Squad guided its student-designed solar-powered vehicle to fifth consecutive time victory in eight-day bi-annual American Solar Challenge More

Featured Videos

Your JavaScript is turned off or you have an old version of Adobe's Flash Player. Get the latest Flash player.
Gazans in Shelled School Sought Shelteri
X
Scott Bobb
July 30, 2014 8:16 PM
Israel's air and ground assault against Hamas-led fighters in Gaza has forced many Palestinians to flee their homes, seeking safety. But safe places are hard to find, as VOA’s Scott Bobb reports from Jabaliya.
Video

Video Gazans in Shelled School Sought Shelter

Israel's air and ground assault against Hamas-led fighters in Gaza has forced many Palestinians to flee their homes, seeking safety. But safe places are hard to find, as VOA’s Scott Bobb reports from Jabaliya.
Video

Video Rapid Spread of Ebola in West Africa Prompts Global Alert

Across West Africa, health officials are struggling to keep up with what the World Health Organization describes as the worst ebola outbreak on record. The virus has killed hundreds of people this year. U.S. President Barack Obama and other world leaders are watching the developments closely as they weigh what actions, if any, are needed to help contain the disease.
Video

Video Michelle Obama: Young Africans Need to Embrace Women's Rights

U.S. first lady Michelle Obama urged some of Africa's best and brightest to advocate for women's rights in their home countries. As VOA's Pam Dockins explains, Obama spoke to some 500 participants of the Young African Leaders Initiative, a six-week U.S.-based training and development program.
Video

Video Immigrant Influx on Texas Border Heats Up Political Debate

Immigrants from Central America continue to cross the U.S.-Mexico border in south Texas, seeking asylum in the United States, as officials grapple with ways to deal with the problem and provide shelter for thousands of minors among the illegal border crossers. As VOA's Greg Flakus reports from Houston, the issue is complicated by internal U.S. politics and U.S. relations with the troubled nations that immigrants are fleeing.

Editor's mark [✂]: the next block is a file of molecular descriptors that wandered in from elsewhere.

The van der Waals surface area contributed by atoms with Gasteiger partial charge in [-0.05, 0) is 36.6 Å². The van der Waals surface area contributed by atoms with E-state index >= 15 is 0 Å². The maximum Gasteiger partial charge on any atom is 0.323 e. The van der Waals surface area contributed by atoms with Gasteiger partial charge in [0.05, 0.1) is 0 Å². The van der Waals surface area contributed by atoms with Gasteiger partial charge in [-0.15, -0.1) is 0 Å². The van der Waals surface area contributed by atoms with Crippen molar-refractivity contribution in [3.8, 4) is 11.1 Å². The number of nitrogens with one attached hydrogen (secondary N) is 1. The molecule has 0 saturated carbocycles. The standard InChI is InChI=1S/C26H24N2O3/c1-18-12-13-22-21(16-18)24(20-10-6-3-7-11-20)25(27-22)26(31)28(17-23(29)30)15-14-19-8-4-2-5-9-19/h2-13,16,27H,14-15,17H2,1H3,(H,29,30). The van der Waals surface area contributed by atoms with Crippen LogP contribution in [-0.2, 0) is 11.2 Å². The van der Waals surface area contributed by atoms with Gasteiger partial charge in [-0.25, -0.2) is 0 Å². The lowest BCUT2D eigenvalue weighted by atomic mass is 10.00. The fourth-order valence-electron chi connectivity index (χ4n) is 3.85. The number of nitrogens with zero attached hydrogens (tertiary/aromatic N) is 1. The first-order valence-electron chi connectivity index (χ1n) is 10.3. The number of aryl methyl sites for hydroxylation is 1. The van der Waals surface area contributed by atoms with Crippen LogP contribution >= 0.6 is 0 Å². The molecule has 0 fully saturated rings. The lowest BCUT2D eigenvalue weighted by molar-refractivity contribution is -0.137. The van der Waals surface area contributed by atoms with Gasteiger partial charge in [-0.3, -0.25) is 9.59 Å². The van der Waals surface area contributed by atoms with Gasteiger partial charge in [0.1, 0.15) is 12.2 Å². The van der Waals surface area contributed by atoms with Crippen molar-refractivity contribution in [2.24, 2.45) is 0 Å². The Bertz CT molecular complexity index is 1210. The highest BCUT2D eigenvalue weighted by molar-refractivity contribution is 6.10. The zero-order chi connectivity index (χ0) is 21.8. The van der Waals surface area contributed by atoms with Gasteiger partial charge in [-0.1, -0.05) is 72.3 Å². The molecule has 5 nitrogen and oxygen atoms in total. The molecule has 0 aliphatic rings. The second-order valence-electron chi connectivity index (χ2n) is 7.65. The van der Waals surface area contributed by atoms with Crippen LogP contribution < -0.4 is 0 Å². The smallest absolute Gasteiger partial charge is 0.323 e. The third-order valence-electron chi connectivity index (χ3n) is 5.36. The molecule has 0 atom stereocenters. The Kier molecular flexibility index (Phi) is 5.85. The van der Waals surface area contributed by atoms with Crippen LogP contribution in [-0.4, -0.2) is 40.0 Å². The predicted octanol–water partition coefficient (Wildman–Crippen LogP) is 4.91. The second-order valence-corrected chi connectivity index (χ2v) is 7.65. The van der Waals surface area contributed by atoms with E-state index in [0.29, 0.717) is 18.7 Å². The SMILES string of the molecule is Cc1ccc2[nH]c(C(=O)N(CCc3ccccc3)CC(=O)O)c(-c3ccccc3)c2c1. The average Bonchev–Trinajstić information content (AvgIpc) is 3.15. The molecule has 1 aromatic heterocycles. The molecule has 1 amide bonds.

Video

Video Study: Latino Students Most Segregated in California

Even though legal school segregation ended in the United States 60 years ago, one study finds segregation still occurs in the U.S. based on income and race. The University of California Los Angeles Civil Rights Project finds that students in California are more segregated by race than ever before, especially Latinos. Elizabeth Lee reports for VOA from Los Angeles.
Video

Video Vietnamese Staging Chinese Product Boycott After Oil Rig Spat

China recently pulled an oil rig from an area of the disputed South China Sea that Vietnam also claims. Despite the action, the incident has had a lingering effect on consumers in Vietnam. VOA's Reasey Poch reports from Hanoi on an effort to boycott Chinese products.
Video

Video A Summer Camp for All the World

VIDEO: During workshops and social gatherings, the Global Youth Village summer camp encourages young people to cooperate and embrace their differences, while learning to communicate with people from other countries. VOA's Deborah Block has more.
Video

Video From Cantankerous Warlock to Incorruptible Priest, 'Harry Potter' Actor Embraces Diverse Roles

He’s perhaps best known as Mad Eye Moody, the whimsical wizard in the Harry Potter franchise. But character actor Brendan Gleeson's resume includes dozens of films, and he embraces all the characters he inhabits with equal passion. In an interview with VOA’s Penelope Poulou, Gleeson discussed his new drama "Calvary" and his secret to success.

AppleAndroid